To this latter point, plaintiff argues that his complaint adequately stated a RICO claim against the individual defendants and that, in the alternative, he should be allowed to amend his complaint to allege the requisite distinct enterprise. Under RICO, "the 'person' and the 'enterprise' engaged in racketeering activities [must] be different entities." Bd. of County Comm'rs v. Liberty Group, 965 F.2d 879, 885 (10th Cir. 1992). Plaintiff argues that because he has named more than one individual defendant, he has satisfied the distinct enterprise requirement. That is not so. Plaintiff must show that the three individual defendants "were part of an enterprise which had an existence and purpose distinct from any one of them to establish [RICO] liability." Id. (emphasis added). RICO liability "depends on showing that the defendants conducted or participated in the conduct of the 'enterprise's affairs,' not just their own affairs." Reves v. Ernst & Young, 507 U.S. 170, 185 (1993).

As mentioned above, dismissal of a pro se plaintiff's complaint for failure to state a claim "is appropriate only where it is patently obvious that the plaintiff could not prevail on the facts alleged, and allowing [him] an opportunity to amend [his] complaint would be futile." Whitney v. New Mexico, 113 F.3d 1170, 1173 (10th Cir. 1997) (quotation omitted). "[P]ro se litigants are to be given reasonable opportunity to remedy the defects in their pleadings." Hall v. Bellmon, 935 F.2d 1106, 1110 n.3 (10th Cir. 1991). The district court, therefore, erred in dismissing plaintiff's complaint with prejudice without first giving him an opportunity to amend his complaint to cure any deficiencies. "Under Rule 12(b)(6), a plaintiff with an arguable claim is ordinarily accorded notice of a pending motion to dismiss for failure to state a claim and an opportunity to amend the complaint before the motion is ruled upon." Neitzke v. Williams, 490 U.S. 319, 329 (1989).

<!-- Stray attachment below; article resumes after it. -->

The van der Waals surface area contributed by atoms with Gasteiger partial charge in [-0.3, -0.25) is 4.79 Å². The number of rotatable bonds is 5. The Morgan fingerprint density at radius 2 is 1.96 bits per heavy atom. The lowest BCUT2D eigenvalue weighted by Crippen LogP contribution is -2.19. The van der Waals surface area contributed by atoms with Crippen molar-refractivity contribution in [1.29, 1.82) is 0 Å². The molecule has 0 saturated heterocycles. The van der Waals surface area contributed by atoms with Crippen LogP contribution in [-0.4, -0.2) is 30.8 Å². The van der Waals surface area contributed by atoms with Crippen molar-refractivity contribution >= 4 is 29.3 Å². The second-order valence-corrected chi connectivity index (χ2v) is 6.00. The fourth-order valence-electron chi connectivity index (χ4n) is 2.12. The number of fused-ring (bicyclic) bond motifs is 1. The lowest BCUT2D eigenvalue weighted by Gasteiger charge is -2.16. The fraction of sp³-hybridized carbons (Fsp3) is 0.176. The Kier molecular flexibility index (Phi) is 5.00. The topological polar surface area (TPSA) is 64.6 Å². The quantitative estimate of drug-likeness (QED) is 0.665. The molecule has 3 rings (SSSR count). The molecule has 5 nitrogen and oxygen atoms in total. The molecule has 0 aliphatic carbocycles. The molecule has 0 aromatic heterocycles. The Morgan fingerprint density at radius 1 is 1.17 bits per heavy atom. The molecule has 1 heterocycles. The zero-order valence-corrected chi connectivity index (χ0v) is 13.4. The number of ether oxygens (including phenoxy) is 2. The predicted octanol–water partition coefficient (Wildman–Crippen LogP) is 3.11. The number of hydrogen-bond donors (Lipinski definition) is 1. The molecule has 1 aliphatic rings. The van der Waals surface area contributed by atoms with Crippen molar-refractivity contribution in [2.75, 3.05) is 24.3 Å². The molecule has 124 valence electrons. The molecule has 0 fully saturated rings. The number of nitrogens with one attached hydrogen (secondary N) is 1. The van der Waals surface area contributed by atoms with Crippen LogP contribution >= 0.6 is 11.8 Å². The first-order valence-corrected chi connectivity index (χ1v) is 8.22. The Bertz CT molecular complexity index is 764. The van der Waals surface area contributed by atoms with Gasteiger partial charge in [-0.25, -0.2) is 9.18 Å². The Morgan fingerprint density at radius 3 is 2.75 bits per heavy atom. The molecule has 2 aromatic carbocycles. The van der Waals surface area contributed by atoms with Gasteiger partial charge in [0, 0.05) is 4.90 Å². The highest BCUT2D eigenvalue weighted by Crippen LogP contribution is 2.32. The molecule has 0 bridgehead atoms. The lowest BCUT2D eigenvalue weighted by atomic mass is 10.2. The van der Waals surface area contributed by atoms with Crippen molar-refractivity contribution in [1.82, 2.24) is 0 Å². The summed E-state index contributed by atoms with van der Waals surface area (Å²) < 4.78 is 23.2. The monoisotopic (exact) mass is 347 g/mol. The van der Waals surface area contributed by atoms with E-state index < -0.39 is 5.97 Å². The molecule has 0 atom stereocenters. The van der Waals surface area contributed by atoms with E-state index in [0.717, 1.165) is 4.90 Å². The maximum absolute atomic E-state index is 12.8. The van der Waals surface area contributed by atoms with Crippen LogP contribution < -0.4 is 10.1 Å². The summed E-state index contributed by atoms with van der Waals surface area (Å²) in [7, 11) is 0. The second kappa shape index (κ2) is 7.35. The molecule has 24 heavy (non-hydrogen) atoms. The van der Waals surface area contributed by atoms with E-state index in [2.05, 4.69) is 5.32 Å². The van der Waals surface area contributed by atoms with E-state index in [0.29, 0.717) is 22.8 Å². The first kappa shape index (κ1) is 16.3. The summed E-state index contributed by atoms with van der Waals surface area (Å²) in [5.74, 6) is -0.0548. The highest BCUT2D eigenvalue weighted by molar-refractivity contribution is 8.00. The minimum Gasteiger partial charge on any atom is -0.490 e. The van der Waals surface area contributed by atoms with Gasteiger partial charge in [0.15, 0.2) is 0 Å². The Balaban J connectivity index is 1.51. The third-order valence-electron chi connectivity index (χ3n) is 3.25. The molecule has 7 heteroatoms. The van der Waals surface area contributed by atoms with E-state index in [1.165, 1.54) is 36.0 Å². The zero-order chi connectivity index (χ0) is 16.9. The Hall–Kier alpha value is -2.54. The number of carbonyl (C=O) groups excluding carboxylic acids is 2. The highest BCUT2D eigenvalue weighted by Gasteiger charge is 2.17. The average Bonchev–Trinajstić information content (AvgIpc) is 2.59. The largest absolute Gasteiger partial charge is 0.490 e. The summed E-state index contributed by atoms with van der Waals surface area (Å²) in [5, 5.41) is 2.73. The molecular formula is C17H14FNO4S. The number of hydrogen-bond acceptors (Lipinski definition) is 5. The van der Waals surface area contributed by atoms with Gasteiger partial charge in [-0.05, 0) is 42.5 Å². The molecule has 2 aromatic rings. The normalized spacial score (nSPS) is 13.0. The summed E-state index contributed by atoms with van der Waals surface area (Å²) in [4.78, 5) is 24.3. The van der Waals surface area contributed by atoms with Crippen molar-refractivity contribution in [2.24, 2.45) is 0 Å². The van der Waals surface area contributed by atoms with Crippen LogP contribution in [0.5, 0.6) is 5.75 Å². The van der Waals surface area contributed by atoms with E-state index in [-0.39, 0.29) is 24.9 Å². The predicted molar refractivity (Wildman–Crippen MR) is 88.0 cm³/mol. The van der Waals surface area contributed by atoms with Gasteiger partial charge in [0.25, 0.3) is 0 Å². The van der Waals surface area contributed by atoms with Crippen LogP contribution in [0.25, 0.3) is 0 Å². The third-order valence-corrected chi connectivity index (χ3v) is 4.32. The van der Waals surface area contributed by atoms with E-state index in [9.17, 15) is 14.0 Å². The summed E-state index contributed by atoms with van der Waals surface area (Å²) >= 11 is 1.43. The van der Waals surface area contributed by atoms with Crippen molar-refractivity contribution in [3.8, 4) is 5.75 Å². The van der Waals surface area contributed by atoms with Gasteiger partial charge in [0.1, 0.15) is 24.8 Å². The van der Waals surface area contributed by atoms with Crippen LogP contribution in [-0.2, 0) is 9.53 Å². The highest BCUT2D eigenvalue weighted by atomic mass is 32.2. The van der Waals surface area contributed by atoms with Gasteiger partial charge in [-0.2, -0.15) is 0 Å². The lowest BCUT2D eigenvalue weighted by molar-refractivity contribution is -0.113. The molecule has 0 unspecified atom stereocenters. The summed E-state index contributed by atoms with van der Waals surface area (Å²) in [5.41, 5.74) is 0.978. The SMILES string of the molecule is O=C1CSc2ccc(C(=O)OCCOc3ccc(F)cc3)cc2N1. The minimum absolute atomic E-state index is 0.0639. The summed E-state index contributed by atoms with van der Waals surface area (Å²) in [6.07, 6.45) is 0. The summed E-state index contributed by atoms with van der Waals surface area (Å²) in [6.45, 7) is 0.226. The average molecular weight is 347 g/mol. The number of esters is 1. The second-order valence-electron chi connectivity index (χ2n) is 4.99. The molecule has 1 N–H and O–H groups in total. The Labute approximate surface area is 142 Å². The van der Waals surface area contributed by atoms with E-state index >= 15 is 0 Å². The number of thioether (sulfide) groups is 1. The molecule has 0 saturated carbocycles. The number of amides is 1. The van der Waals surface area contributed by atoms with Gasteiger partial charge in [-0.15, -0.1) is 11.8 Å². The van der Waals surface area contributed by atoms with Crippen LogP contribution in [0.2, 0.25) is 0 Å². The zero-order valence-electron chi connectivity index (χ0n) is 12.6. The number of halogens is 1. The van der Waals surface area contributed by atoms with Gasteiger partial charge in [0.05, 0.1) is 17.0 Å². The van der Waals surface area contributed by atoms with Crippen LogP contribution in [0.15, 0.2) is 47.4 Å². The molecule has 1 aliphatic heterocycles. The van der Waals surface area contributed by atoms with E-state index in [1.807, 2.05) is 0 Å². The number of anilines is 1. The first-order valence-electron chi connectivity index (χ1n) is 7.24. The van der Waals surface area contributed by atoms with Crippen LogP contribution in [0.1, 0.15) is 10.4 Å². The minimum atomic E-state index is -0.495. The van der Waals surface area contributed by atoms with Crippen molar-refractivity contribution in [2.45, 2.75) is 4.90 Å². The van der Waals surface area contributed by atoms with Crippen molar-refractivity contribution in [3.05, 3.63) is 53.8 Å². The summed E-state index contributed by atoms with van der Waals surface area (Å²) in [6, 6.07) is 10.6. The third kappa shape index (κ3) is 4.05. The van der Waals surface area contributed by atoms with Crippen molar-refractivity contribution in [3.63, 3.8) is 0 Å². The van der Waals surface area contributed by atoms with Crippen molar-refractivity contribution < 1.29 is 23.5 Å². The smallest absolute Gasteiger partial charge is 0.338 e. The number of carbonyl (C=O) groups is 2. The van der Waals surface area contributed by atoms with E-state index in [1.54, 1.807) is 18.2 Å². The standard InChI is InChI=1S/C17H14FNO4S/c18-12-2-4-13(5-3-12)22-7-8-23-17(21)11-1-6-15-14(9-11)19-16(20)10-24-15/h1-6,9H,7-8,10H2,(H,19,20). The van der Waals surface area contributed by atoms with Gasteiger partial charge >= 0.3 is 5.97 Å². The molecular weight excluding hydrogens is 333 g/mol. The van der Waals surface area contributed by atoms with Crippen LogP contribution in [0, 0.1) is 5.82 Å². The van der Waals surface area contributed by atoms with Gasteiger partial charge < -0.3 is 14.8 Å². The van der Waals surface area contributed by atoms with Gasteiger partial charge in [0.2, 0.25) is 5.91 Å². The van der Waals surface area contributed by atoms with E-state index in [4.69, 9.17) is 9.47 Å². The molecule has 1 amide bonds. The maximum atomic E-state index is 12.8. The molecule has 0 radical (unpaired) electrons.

Because it is not patently obvious that plaintiff will be unable to state a RICO claim against defendants Runyon, Duckett, and Wilson, the district court erred in dismissing that part of the complaint under § 1915(e)(2)(B)(ii). On remand, plaintiff should be afforded an opportunity to amend his complaint to cure that deficiency.

Because we are vacating a portion of the judgment in this case, the assessment of a strike by the district court for purposes of 28 U.S.C. § 1915(g) should be rescinded. Plaintiff's request that this court order the recusal of all federal district court judges in the Northern District of Oklahoma from participation in this matter is DENIED. Plaintiff is reminded that he is obligated to continue making partial payments on his filing fees until they are paid in full.

The judgment of the United States District Court for the Northern District of Oklahoma is AFFIRMED in part and VACATED and REMANDED in part for further proceedings. The mandate shall issue forthwith.

Entered for the Court

Bobby R. Baldock

Circuit Judge

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*. This order and judgment is not binding precedent, except under the doctrines of law of the case, res judicata, and collateral estoppel. The court generally disfavors the citation of orders and judgments; nevertheless, an order and judgment may be cited under the terms and conditions of 10th Cir. R. 36.3.